?

Also, I read in one article (which I wasn't able never to identify later) that "the Silent One" is not correct translation, but actually "the one that brings silence", so I quoted that as meaning of Jikan in my article about Leonard last year. That fits well with this: the one who brings silence, the one who brings ease. It seems logical: such person is, after all, set free of his/hers own ego. And the person "feeling at ease" is the "silent one", I think.
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Postby jarkko » Tue Feb 22, 2005 9:04 pm

FROM LEONARD:
Interesting
I never suggested that Jikan meant 'The Silent One'
that somehow got into the air
and was taken up by journalists –
whenever I've been asked
I've given Roshi's bad English translation
which is something like:
"ordinary silence, normal silence, just ok
everything don't sweat it silence"

Roshi always got pissed off when people wanted to explore the deep meanings of the names he'd given them – new versions of their self-importance he wasn't trying to honour you with some poetic revelation of your adorable nature that he had discerned he was just trying to give you a name that he could remember and he has his own private associational method I won't go into the matter, but Jikan was someone in his own life that he knew very well.
[Roshi will be 98 this coming April]
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Postby tom.d.stiller » Tue Feb 22, 2005 9:27 pm

Many thanks to Leonard, and to Jarkko for bringing it along.

This finally settles it. I reckon a lot of people will have to update their files and biographies, because this (mis)-information really spread... I believe I got it originally from an interview I read somewhere (I'll try to locate it).

I'm sorry if I joined the choir of those repeating the wrong translation almost like a mantra, but if it finally ended well, it can't have been all bad.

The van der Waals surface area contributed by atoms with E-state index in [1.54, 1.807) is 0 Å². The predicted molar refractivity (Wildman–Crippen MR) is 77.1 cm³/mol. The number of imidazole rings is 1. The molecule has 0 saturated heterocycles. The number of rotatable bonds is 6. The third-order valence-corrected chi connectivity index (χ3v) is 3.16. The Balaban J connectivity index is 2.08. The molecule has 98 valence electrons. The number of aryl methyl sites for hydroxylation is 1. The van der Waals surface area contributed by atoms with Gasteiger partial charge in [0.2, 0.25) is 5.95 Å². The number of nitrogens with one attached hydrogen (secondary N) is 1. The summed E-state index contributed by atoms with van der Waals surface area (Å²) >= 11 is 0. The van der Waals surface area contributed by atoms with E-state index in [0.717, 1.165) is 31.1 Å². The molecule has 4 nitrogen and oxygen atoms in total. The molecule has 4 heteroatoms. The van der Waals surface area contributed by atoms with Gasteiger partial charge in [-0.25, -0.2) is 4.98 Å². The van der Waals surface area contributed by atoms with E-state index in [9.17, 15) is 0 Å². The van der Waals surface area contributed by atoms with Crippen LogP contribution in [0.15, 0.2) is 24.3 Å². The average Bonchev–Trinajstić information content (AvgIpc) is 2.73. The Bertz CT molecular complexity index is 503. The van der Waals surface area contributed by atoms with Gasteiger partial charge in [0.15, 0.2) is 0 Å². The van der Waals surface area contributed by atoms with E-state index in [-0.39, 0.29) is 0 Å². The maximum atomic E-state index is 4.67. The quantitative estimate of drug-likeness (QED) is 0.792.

Thanks again

tom
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Postby Kush » Wed Feb 23, 2005 5:30 am

Nice answer Mr. Cohen. 8) I'll drink a cup of Sake for Roshi-san this coming April.
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Postby Teratogen » Wed Feb 23, 2005 10:49 am

ok, now i feel like having some sushi. and maybe i'll try some sake, too! haha. i heard that stuff was something to stay away from... but i feel up for trying it now. thanks for the info, jarkko!
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Postby tomsakic » Wed Feb 23, 2005 11:43 am

Thank you Mr. Cohen... :D
So it was almost Roshi :wink: At least one journalist was right :D Feeling at ease is even better name.
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Postby bee » Wed Feb 23, 2005 11:48 am

"ordinary silence, normal silence, just ok
everything don't sweat it silence"
like- just shut up- silence? :wink:
bee
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Postby Kush » Wed Feb 23, 2005 5:24 pm

T....sushi with hot sake (and good company) is what you want. That stuff is gonna burn you man but it feels so good.